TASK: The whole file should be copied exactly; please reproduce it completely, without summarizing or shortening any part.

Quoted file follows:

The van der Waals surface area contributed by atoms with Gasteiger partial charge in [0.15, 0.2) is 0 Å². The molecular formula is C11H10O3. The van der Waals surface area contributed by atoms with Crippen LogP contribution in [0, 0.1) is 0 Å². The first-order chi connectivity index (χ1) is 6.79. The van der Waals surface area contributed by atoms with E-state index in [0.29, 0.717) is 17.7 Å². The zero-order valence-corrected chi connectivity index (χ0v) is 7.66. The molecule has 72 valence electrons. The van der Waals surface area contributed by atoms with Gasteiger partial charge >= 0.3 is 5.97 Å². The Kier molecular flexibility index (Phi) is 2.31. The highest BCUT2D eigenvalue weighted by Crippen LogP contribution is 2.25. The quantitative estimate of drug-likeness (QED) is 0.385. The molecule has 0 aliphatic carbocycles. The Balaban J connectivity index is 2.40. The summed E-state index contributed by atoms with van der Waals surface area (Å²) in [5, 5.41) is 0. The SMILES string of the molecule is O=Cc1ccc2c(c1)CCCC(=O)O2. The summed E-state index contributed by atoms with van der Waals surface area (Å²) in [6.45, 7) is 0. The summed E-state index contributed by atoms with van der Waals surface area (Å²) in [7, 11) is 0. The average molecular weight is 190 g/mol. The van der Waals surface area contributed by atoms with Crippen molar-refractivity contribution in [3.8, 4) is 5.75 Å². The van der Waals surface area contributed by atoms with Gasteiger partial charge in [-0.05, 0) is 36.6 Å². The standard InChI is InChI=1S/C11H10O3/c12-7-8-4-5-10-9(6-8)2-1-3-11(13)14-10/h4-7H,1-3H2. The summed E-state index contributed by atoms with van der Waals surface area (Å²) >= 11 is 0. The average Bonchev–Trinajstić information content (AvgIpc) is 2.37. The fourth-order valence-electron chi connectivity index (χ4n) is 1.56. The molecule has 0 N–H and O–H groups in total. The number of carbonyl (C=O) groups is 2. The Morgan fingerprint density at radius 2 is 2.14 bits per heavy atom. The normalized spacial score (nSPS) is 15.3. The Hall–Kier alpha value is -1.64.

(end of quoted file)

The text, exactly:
The van der Waals surface area contributed by atoms with Gasteiger partial charge in [0.15, 0.2) is 0 Å². The molecular formula is C11H10O3. The van der Waals surface area contributed by atoms with Crippen LogP contribution in [0, 0.1) is 0 Å². The first-order chi connectivity index (χ1) is 6.79. The van der Waals surface area contributed by atoms with E-state index in [0.29, 0.717) is 17.7 Å². The zero-order valence-corrected chi connectivity index (χ0v) is 7.66. The molecule has 72 valence electrons. The van der Waals surface area contributed by atoms with Gasteiger partial charge >= 0.3 is 5.97 Å². The Kier molecular flexibility index (Phi) is 2.31. The highest BCUT2D eigenvalue weighted by Crippen LogP contribution is 2.25. The quantitative estimate of drug-likeness (QED) is 0.385. The molecule has 0 aliphatic carbocycles. The Balaban J connectivity index is 2.40. The summed E-state index contributed by atoms with van der Waals surface area (Å²) in [5, 5.41) is 0. The SMILES string of the molecule is O=Cc1ccc2c(c1)CCCC(=O)O2. The summed E-state index contributed by atoms with van der Waals surface area (Å²) in [6.45, 7) is 0. The summed E-state index contributed by atoms with van der Waals surface area (Å²) in [7, 11) is 0. The average molecular weight is 190 g/mol. The van der Waals surface area contributed by atoms with Crippen molar-refractivity contribution in [3.8, 4) is 5.75 Å². The van der Waals surface area contributed by atoms with Gasteiger partial charge in [-0.05, 0) is 36.6 Å². The standard InChI is InChI=1S/C11H10O3/c12-7-8-4-5-10-9(6-8)2-1-3-11(13)14-10/h4-7H,1-3H2. The summed E-state index contributed by atoms with van der Waals surface area (Å²) >= 11 is 0. The average Bonchev–Trinajstić information content (AvgIpc) is 2.37. The fourth-order valence-electron chi connectivity index (χ4n) is 1.56. The molecule has 0 N–H and O–H groups in total. The number of carbonyl (C=O) groups is 2. The Morgan fingerprint density at radius 2 is 2.14 bits per heavy atom. The normalized spacial score (nSPS) is 15.3. The Hall–Kier alpha value is -1.64.